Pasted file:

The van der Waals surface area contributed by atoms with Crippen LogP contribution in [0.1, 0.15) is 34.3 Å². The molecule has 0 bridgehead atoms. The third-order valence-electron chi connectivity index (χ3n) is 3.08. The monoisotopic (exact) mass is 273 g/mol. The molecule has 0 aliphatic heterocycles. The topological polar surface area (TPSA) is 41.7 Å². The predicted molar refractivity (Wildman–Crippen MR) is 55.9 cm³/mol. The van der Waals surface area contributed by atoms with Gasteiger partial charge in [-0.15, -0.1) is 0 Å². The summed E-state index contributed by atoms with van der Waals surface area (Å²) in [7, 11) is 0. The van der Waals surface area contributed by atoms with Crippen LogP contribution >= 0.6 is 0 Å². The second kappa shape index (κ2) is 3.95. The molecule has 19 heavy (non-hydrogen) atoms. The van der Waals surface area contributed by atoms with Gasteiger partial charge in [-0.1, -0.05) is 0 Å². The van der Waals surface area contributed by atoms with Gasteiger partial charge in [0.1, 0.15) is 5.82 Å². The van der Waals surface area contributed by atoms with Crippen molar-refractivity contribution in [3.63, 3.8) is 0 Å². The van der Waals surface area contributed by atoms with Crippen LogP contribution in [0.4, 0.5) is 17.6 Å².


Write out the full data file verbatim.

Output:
The van der Waals surface area contributed by atoms with Crippen LogP contribution in [0.1, 0.15) is 34.3 Å². The molecule has 0 bridgehead atoms. The third-order valence-electron chi connectivity index (χ3n) is 3.08. The monoisotopic (exact) mass is 273 g/mol. The molecule has 0 aliphatic heterocycles. The topological polar surface area (TPSA) is 41.7 Å². The predicted molar refractivity (Wildman–Crippen MR) is 55.9 cm³/mol. The van der Waals surface area contributed by atoms with Gasteiger partial charge in [-0.15, -0.1) is 0 Å². The summed E-state index contributed by atoms with van der Waals surface area (Å²) in [7, 11) is 0. The van der Waals surface area contributed by atoms with Crippen LogP contribution >= 0.6 is 0 Å². The second kappa shape index (κ2) is 3.95. The molecule has 19 heavy (non-hydrogen) atoms. The van der Waals surface area contributed by atoms with Gasteiger partial charge in [-0.1, -0.05) is 0 Å². The van der Waals surface area contributed by atoms with Gasteiger partial charge in [0.1, 0.15) is 5.82 Å². The van der Waals surface area contributed by atoms with Crippen molar-refractivity contribution in [3.63, 3.8) is 0 Å². The van der Waals surface area contributed by atoms with Crippen LogP contribution in [0.4, 0.5) is 17.6 Å².